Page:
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False BEHIND THE SMOKESCREEN You won’t find Zambia’s Copperbelt on any list of the country’s great attractions. This populous, industrial region, with its teeming towns and grinding industry, is seen almost as a necessary evil – the powerhouse of a nation’s economy, perhaps, but hardly suitable for the front of its brochures. But first impressions, discovered Crispin Quarmby, can be deceptive. A marching line of pylons, five abreast, is the first hint of what lies ahead. Soon, turning north onto the Ndola/ Kitwe highway, you pass the vast switching station that distributes all this power to the mines and mining towns. Then finally, as you start the long descent to the Kafue River crossing, the full extent of the industrial landscape becomes apparent, with mine headgear looming to your south and a great pall of smoke belching from the tall chimneys dead ahead. Welcome to the Copperbelt. At first glance, this landscape is far from the ‘ Real Africa’ beloved of the safari industry. So perhaps it is hardly surprising that this heavily industrialised and densely populated corner of Zambia rarely features on the average tourist itinerary. Indeed, Copperbelt Province – situated some 350km north of Lusaka – may be the country’s smallest, but it contains seven of its ten major conurbations, including the towns of Kabwe, Kitwe and Ndola. The Copperbelt, of course, gets its name from the huge copper deposits that were discovered and developed into mines during the early part of the twentieth century. And the story of the region’s fluctuating fortunes is, to a large extent, the story of modern Zambia. In the early days, the flourishing mining industry attracted migrant workers from all over Zambia and, indeed, the world. As the mines expanded after World War Two, with copper production peaking in 1969 at 720,000 tonnes, mine towns also prospered. The various mining companies competed to provide the very best in housing and recreation for their employees, each town offering its own golf course, sports clubs, riding arena and so on. Indeed, Chingola Golf Club was adjudged by Gary Player to be among the best fifteen outside the USA ( and he should know). In 1982, Zambia Consolidated Copper Mines ( ZCCM) was formed as a conglomerate Above: Nkana mine plant area and smelter, Kitwe Below: Open- cast mining for copper and cobalt at Nchanga Mine, Chingola Opposite: The Kafue River offers respite from all that bustle and industry. ALL PHOTOS: STEPHEN ROBINSON 36 Travel Zambia May 2008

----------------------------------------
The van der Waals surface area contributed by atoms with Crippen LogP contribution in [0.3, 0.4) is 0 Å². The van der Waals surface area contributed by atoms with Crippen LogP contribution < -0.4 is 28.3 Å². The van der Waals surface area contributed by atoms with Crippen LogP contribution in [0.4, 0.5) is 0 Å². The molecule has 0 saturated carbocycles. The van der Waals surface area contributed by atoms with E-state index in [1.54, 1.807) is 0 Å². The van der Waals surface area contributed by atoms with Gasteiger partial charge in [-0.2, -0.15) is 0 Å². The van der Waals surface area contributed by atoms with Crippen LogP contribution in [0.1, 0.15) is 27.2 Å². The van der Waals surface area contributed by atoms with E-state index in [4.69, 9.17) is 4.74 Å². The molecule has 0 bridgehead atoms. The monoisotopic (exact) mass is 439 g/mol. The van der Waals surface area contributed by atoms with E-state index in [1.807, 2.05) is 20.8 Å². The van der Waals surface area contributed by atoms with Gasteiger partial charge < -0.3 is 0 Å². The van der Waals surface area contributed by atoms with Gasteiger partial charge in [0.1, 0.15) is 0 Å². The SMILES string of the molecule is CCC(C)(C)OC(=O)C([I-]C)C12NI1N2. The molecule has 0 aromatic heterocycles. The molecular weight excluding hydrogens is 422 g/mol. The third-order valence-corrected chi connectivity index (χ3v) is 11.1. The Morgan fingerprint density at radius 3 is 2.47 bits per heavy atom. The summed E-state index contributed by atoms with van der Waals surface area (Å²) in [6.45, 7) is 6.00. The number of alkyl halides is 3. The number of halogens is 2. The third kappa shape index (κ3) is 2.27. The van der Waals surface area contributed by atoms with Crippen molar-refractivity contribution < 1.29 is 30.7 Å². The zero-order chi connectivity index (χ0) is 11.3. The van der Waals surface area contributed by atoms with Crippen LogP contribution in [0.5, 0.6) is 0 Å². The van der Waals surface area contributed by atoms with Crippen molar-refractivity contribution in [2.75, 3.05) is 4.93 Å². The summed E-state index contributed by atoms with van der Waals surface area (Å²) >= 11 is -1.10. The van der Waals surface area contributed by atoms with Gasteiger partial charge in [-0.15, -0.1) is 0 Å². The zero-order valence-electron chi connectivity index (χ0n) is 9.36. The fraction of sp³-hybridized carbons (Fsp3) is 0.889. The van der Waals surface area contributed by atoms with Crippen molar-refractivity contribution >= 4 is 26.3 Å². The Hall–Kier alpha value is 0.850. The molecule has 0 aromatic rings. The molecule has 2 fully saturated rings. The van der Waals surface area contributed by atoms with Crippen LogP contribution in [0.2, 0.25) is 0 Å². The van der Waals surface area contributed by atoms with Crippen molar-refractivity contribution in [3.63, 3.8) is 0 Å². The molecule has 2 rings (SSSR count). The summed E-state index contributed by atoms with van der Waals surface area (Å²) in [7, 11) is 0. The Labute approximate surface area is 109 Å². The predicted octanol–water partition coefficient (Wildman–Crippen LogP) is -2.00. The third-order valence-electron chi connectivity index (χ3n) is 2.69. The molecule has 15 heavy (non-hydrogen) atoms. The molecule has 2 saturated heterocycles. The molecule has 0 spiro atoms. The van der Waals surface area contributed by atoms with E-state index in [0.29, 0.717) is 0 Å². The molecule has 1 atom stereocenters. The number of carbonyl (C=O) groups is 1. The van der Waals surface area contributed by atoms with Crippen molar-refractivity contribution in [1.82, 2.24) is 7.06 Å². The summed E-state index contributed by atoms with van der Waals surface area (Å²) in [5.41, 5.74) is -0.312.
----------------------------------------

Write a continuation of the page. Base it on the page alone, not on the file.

False comprising all the original mining companies. However, the falling price of copper on world markets during the eighties and nineties severely reduced the revenues that had helped fuel Zambia’s development and the Copperbelt took a downward turn. By 1990, reinvestment in the mines had virtually dried up and moreover the industry was beginning to contemplate the exhaustion of its mineral resources. During this period, much of the expatriate population left for greener pastures ( many with a heavy heart), and many of their once- sparkling facilities fell into disrepair. In 1991, a new government under President Frederick Chiluba privatized many of the state- owned concerns, including ZCCM. The company was subdivided (‘ unbundled’ was the term used) and the new owners began a massive re- injection of capital. This foreshadowed a recovery in the region’s fortunes. Today new mines are being developed, and old mines – some dating back to the 1920s – refurbished. Engineers and metallurgists are moving back with their families, and the Copperbelt receives a constant stream of suppliers and traders eager to do business with the new management. The Copperbelt is even extending beyond the boundaries of its eponymous province, as new deposits of copper have been identified to the west in the Solwezi and Mwinilunga areas of North- Western Province. Mining makes a mess wherever you go in the world, and the Copperbelt is no exception. But there is more to the region than its industry. The many people who live on or visit the Copperbelt need their escape and recreation, and in the Kafue River – which flows in a great arc from the far north of the Province to the far south beyond Luanshya – they have a beautiful natural playground on their doorstep. Those in the know find perfect getaways and weekend retreats along its banks, with relaxation, boating and fishing par excellence. Zambia undiscovered At first glance, this landscape seems far from the ‘ Real Africa’ beloved of the safari industry. May 2008 Travel Zambia 37